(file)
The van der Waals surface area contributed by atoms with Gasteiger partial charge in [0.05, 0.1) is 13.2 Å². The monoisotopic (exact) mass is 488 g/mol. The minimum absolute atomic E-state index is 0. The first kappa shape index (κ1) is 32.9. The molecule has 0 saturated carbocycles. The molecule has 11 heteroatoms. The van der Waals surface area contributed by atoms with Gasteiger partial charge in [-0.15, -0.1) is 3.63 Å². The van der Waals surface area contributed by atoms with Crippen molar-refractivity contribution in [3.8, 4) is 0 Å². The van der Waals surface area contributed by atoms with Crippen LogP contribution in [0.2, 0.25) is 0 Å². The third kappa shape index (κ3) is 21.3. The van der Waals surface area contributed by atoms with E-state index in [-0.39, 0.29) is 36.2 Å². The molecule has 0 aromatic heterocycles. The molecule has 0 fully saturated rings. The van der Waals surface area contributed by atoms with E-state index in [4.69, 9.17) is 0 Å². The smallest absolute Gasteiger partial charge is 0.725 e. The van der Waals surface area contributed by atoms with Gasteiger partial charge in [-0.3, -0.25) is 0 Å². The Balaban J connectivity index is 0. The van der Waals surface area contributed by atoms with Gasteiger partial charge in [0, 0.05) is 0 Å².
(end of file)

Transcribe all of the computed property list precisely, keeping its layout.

The van der Waals surface area contributed by atoms with Gasteiger partial charge in [0.05, 0.1) is 13.2 Å². The monoisotopic (exact) mass is 488 g/mol. The minimum absolute atomic E-state index is 0. The first kappa shape index (κ1) is 32.9. The molecule has 0 saturated carbocycles. The molecule has 11 heteroatoms. The van der Waals surface area contributed by atoms with Gasteiger partial charge in [-0.15, -0.1) is 3.63 Å². The van der Waals surface area contributed by atoms with Crippen molar-refractivity contribution in [3.8, 4) is 0 Å². The van der Waals surface area contributed by atoms with Crippen LogP contribution in [0.2, 0.25) is 0 Å². The third kappa shape index (κ3) is 21.3. The van der Waals surface area contributed by atoms with E-state index in [-0.39, 0.29) is 36.2 Å². The molecule has 0 aromatic heterocycles. The molecule has 0 fully saturated rings. The van der Waals surface area contributed by atoms with E-state index in [4.69, 9.17) is 0 Å². The smallest absolute Gasteiger partial charge is 0.725 e. The van der Waals surface area contributed by atoms with Gasteiger partial charge in [-0.3, -0.25) is 0 Å². The Balaban J connectivity index is 0. The van der Waals surface area contributed by atoms with Gasteiger partial charge in [0, 0.05) is 0 Å².